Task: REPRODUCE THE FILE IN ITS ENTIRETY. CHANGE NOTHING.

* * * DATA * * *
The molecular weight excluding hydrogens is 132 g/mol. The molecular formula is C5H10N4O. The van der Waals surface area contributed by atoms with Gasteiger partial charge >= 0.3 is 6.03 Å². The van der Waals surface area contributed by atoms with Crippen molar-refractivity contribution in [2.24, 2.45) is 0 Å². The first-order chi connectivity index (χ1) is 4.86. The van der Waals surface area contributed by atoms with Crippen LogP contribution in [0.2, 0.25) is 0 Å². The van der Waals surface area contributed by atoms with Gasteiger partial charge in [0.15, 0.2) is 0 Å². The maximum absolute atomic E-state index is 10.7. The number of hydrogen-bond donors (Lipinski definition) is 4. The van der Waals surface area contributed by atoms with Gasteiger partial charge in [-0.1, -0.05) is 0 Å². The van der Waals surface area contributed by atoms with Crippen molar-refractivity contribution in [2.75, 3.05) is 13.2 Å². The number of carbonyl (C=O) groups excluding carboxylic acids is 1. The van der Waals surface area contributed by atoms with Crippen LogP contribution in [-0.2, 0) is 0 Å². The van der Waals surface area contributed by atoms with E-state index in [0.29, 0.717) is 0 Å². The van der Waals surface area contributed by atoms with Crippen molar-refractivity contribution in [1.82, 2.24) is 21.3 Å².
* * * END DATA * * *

The molecular weight excluding hydrogens is 132 g/mol. The molecular formula is C5H10N4O. The van der Waals surface area contributed by atoms with Gasteiger partial charge >= 0.3 is 6.03 Å². The van der Waals surface area contributed by atoms with Crippen molar-refractivity contribution in [2.24, 2.45) is 0 Å². The first-order chi connectivity index (χ1) is 4.86. The van der Waals surface area contributed by atoms with Crippen LogP contribution in [0.2, 0.25) is 0 Å². The van der Waals surface area contributed by atoms with Gasteiger partial charge in [0.15, 0.2) is 0 Å². The maximum absolute atomic E-state index is 10.7. The number of hydrogen-bond donors (Lipinski definition) is 4. The van der Waals surface area contributed by atoms with Gasteiger partial charge in [-0.1, -0.05) is 0 Å². The van der Waals surface area contributed by atoms with Crippen molar-refractivity contribution in [2.75, 3.05) is 13.2 Å². The number of carbonyl (C=O) groups excluding carboxylic acids is 1. The van der Waals surface area contributed by atoms with Crippen LogP contribution in [-0.2, 0) is 0 Å². The van der Waals surface area contributed by atoms with E-state index in [0.29, 0.717) is 0 Å². The van der Waals surface area contributed by atoms with Crippen molar-refractivity contribution in [1.82, 2.24) is 21.3 Å².